The bones of ancestors buried beneath villagers' houses, alongside sea shells and other ritualistic offerings, were also used as evidence to indicate the longevity of the settlements.

"The bones basically proved the age of the community," said Mr Sanit.

In 2014, the DSI dug up bones from beneath the residence of Nhim Lakkoh, a sea gypsy, and conducted a forensic test on them. Results showed that DNA in the bones of two corpses, over 50 years old, matched those of around 10 sea gypsies now settled in the area.

"The results go to show we've been around for a long time," said Mr Sanit.


Despite the favourable outcome of the Dec 13 case, the four defendants of the Jan 31 case were concerned about what could happen to them.

Preeda Kongpaen of the Chumchonthai Foundation, who has worked with the sea gypsy community since the 2004 tsunami. SUPPLIED

"This judge might not share the views of the previous judge," said Mr Pasit, the defendants' lawyer.

On Jan 31, several sea gypsies went to court to show moral support for Mr Niran and the other three defendants.

The court eventually dismissed the case, saying evidence gathered by officials and credible witnesses pointed to the fact that sea gypsies had lived in the area long before Than Mukdee's claims.

The land ownership document held by Than was deemed to be illegally issued.

Around 100 sea gypsies gathered outside the courthouse erupted in joy upon hearing the ruling.

Somsri Damrongkaset, one of the sea gypsies waiting outside the court, told the local press: "After I heard that the court dismissed the case, I was speechless. I never thought we would have this result today."

Ms Preeda said: "It is a historic case. This mission to determine the truth drew from every possible piece of evidence available." The case could change the tone of future fights between sea tribes and property developers.


Ms Preeda reminds the public that the sea gypsies' legal battles are still under way, with around 100 land ownership cases remaining to be dealt with -- and that's only on Rawai beach.

"It is not just Rawai but Ko Lipe, Phi Phi and Siray [where sea gypsies' land ownership struggles are taking place]," she said.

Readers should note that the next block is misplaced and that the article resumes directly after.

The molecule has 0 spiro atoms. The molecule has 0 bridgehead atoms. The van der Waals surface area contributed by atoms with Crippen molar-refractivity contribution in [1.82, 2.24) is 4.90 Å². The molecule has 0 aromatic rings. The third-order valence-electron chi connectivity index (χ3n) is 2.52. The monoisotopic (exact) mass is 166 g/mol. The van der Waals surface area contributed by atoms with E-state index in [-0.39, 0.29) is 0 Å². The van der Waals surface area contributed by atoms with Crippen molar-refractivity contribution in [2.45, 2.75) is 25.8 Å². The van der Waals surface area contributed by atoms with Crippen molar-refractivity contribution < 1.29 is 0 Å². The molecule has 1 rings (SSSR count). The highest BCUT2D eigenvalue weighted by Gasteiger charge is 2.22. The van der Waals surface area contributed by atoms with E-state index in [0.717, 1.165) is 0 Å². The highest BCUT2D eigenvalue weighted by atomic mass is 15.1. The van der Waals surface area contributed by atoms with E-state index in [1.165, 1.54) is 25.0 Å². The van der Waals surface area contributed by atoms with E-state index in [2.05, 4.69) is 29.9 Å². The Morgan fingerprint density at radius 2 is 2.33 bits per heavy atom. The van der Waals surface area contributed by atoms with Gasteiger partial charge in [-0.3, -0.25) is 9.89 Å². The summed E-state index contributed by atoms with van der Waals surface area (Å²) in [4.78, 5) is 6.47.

"These land ownership issues with marginalised people tend to emerge in very commercially viable areas," she said.

Mr Sanit said he was, however, encouraged by the court's Jan 31 decision.

"The court knew so little about where we come from, but they do now after having read the paper put together by MR Akin.

"They realised that we have our own identity, drawing from information that looked back on seven generations."

A full compilation of the team's research will soon be presented in administration court as evidence for another dispute in a different location along the beachfront area of Rawai, said Mr Sanit.

Mr Sanit admitted that the local team faced some challenges in completing the research.

Sea gypsies are not researchers by training and some lost their commitment to the project over time.

"But eventually we got what needed to be done," said Mr Sanit.

"The team is very proud and very glad. We have learned about ourselves and we are more confident in asserting the rights of the community and our ethnic group in the Andaman Sea," he said.

making waves: Niran Yangpan, one of the four sea gypsies once charged with illegally occupying Rawai beach. The court later dismissed the case on Jan 31 in a landmark victory for sea tribes. PHOTO: SUPPLIED

waving the flag: Sea gypsies set up a large photo of the late King Bhumibol at Rawai beach on Dec 5 of last year to pay tribute to the monarch and his contributions to their community. SUPPLIED

royal recognition: Photos of the late King Bhumibol's 1959 visit to Rawai indicate the coconut trees had been there for at least 30 years, suggesting the sea gypsies had lived there for a while. SUPPLIED

shoring up: A sea gypsy and his fishing boat on Rawai beach. The volume of lawsuits against sea gypsies begun to rise rapidly following the 2004 tsunami, which displaced many of these communities. PHOTOS: Patipat Janthong

facing forward: Sanit Saesua, a sea gypsy who led a research team gathering information about the sea tribes' historical roots on Rawai beach. PHOTO: Thanarak Khunton

fingers crossed: On Jan 31, around 100 sea gypsies gathered in front of a Phuket court awaiting the verdict on four defendants' land ownership case. PHOTO: POST TODAY ARCHIVE

Thanarak Khunton

Patipat Janthong